PLATO (427?-347 B.C.). Omnia opera, in Greek. Edited by Marcus Musurus (c.1470-1517). -Timaeus Locrus, in Greek [Hellenistic paraphrase of the Timaeus in Doric dialect]. - DIOGENES Laertius (1st half of the 3rd century A.D.). Vita Platonis, in Greek. Venice: Aldus Manutius and Andreas Torresanus, September 1513.
2 parts in one volume, 2° (291 x 191mm). Greek and roman types, initial spaces with printed guide-letter. Aldine device [Fletcher f4] on title and final verso. With blanks 2/4 and ii4. (Occasional faint marginal dampstain, more noticeable in several leaves at beginning and end.) Bound for King Charles II by Samuel Mearne in 17th-century English red morocco gilt, sides paneled with fillets with crowned royal cypher at corners, cypher repeated in spine compartments, gilt edges, flyleaves watermarked with crowned fleur-de-lis and initials I A, grapes countermark (old repairs at head and foot of spine, very slight darkening or bumping at extremities). Provenance: Charles II, King of England (1630-85; binding) – British Museum (1804 duplicate stamp) -- A.H. Bright (bookplate) – H.A. Bright (bookplate).
EDITIO PRINCEPS OF THE WORKS OF PLATO BOUND FOR KING CHARLES II. A patron of the arts and sciences, Charles II inaugurated a golden age of English bookbinding on his restoration to the throne in 1660. He appointed Samuel Mearne, (1624-83) the most notable artisan of his era, Bookbinder to the King and from 1675 Samuel and his son Charles Mearne held the offices of Bookbinder, Bookseller and Stationer to the King. Mearne bound over 700 volumes for the Old Royal Library, some of which, like the present volume, left the British Museum Library in 19th-century deaccessions.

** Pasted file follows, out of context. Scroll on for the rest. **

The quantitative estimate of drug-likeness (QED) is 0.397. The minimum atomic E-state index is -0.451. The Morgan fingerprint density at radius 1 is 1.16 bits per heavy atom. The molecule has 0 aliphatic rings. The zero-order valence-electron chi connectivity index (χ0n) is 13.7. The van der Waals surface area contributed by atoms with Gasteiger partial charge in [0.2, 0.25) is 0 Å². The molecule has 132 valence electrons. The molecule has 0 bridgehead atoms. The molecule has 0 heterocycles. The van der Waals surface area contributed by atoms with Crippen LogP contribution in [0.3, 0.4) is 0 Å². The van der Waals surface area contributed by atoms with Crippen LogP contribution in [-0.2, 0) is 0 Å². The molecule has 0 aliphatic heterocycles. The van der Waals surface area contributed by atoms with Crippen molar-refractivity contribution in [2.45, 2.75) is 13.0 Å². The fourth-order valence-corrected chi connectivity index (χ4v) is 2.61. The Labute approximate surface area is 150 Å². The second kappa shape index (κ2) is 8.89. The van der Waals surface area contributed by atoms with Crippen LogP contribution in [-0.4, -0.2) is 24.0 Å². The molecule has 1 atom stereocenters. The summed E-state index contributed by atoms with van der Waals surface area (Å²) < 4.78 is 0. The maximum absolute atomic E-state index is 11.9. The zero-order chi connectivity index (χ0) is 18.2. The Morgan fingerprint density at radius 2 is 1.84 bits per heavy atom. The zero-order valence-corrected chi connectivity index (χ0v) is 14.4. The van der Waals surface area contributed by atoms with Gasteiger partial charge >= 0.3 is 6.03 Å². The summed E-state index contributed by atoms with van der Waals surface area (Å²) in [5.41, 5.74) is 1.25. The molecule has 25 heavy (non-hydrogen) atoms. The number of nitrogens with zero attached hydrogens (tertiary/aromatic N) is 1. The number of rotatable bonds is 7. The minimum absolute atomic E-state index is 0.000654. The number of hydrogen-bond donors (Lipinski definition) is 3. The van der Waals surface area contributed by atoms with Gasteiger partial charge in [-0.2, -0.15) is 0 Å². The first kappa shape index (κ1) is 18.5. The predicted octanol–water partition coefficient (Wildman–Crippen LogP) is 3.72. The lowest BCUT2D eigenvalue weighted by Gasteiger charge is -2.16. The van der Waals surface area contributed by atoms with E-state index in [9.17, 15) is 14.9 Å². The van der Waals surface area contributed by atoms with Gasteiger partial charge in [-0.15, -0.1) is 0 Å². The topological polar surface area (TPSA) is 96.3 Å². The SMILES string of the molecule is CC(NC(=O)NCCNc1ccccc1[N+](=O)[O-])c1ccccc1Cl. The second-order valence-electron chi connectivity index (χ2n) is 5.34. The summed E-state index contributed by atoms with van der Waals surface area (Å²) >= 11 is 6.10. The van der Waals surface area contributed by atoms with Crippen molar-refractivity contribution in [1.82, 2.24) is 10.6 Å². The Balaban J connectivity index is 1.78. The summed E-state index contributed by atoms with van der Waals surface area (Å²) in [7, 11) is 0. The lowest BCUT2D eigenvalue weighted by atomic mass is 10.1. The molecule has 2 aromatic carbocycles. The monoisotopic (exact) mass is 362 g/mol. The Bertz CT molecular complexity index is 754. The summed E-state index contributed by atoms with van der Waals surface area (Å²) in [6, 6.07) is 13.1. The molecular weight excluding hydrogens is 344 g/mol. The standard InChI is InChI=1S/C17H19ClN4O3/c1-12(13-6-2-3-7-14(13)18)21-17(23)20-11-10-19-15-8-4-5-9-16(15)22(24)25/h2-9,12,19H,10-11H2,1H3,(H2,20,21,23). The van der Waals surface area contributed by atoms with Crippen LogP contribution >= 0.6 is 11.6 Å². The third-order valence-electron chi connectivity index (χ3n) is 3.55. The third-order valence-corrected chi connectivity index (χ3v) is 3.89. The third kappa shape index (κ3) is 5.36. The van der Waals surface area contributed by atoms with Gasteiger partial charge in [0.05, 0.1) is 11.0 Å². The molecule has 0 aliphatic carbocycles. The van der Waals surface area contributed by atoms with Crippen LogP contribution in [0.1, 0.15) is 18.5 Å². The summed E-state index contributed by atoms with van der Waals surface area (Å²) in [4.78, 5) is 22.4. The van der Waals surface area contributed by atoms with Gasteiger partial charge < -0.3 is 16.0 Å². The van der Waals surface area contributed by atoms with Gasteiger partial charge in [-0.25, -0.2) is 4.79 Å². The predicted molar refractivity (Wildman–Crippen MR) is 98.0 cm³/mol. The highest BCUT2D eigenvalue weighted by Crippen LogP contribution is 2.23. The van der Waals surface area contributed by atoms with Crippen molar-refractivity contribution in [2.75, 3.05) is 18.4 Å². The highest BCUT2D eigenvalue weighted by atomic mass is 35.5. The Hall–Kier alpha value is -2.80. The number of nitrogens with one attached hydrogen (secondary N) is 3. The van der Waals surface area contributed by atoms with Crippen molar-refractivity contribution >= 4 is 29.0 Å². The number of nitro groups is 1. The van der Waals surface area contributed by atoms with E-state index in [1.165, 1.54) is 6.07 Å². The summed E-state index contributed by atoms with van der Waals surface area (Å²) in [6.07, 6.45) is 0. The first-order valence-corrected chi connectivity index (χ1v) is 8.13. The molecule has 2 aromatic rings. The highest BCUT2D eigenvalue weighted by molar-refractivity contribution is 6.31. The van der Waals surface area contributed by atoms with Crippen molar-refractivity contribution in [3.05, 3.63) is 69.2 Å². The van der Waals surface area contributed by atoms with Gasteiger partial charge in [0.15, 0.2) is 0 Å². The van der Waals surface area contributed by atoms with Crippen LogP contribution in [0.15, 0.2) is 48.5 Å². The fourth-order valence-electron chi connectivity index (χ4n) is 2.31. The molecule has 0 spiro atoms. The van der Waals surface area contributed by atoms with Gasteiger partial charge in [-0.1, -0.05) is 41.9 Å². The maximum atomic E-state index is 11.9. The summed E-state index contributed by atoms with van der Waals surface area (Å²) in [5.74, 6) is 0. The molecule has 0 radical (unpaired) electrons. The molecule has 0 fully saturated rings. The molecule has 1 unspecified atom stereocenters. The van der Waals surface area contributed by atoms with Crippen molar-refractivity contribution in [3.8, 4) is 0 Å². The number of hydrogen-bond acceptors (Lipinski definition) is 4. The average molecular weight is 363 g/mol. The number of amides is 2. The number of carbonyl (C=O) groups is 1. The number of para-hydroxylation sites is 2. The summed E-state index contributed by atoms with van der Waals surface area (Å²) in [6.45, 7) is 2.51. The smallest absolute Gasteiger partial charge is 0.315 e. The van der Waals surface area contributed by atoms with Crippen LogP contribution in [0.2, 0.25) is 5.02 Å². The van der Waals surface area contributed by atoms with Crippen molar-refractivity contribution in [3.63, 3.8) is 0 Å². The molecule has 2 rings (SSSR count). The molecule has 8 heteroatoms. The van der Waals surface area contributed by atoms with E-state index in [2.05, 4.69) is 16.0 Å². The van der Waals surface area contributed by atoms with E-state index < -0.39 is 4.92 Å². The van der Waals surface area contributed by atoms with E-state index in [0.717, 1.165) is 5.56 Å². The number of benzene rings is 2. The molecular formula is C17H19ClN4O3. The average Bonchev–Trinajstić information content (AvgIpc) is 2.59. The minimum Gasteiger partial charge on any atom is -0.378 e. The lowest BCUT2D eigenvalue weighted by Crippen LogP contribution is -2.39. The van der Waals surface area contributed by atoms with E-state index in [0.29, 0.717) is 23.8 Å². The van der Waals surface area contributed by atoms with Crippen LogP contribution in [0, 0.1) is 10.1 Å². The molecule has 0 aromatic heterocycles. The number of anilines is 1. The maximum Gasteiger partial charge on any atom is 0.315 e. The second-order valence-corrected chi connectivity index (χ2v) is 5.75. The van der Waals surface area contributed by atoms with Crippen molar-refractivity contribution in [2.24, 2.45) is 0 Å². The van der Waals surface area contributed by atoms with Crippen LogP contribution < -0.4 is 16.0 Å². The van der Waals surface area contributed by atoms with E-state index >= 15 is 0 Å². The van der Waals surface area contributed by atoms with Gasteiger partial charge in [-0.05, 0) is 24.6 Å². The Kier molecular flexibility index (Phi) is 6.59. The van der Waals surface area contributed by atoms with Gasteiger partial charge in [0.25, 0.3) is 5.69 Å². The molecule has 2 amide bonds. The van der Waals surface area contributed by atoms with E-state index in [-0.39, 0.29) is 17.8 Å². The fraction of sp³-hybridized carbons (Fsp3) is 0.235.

The centrality of Platonic thought to the Renaissance cannot be overstated. Under the patronage of Lorenzo de Medici, Marsilio Ficino translated Plato's works into Latin (1484). Aldus too considered the publication of Plato, now in the original Greek, as one of his most important undertakings. Marcus Musurus, working closely with Aldus and apparently using manuscripts belonging to Cardinal Bessarion and others, edited the texts, which were largely 'in a much better state than that of most authors, and therefore did not invite editorial intervention on the same scale' (N.G. Wilson, From Byzantium to Italy, p.151). Aldus dedicated the editio princeps to Giovanni de Medici, newly elected Pope Leo X, seeking his patronage and paying tribute to his father's earlier patronage of Ficino's Latin translation. Aldus sets out a vision for classical studies and the foundation of a Greek academy; his letter is ‘one of the most comprehensive statements of the humanist position to be found outside Erasmus’ (Lowry, p. 205). In predicting great achievements for Leo’s papacy, Aldus includes bringing the Gospel to the farthest flung inhabitant of the world, beginning with the Indians and the peoples discovered in recent years by the Spaniards in the western Ocean. Adams P-1436; Hoffman III, 117; Isaac 12828; Ahmanson-Murphy 97; Renouard 62, 4.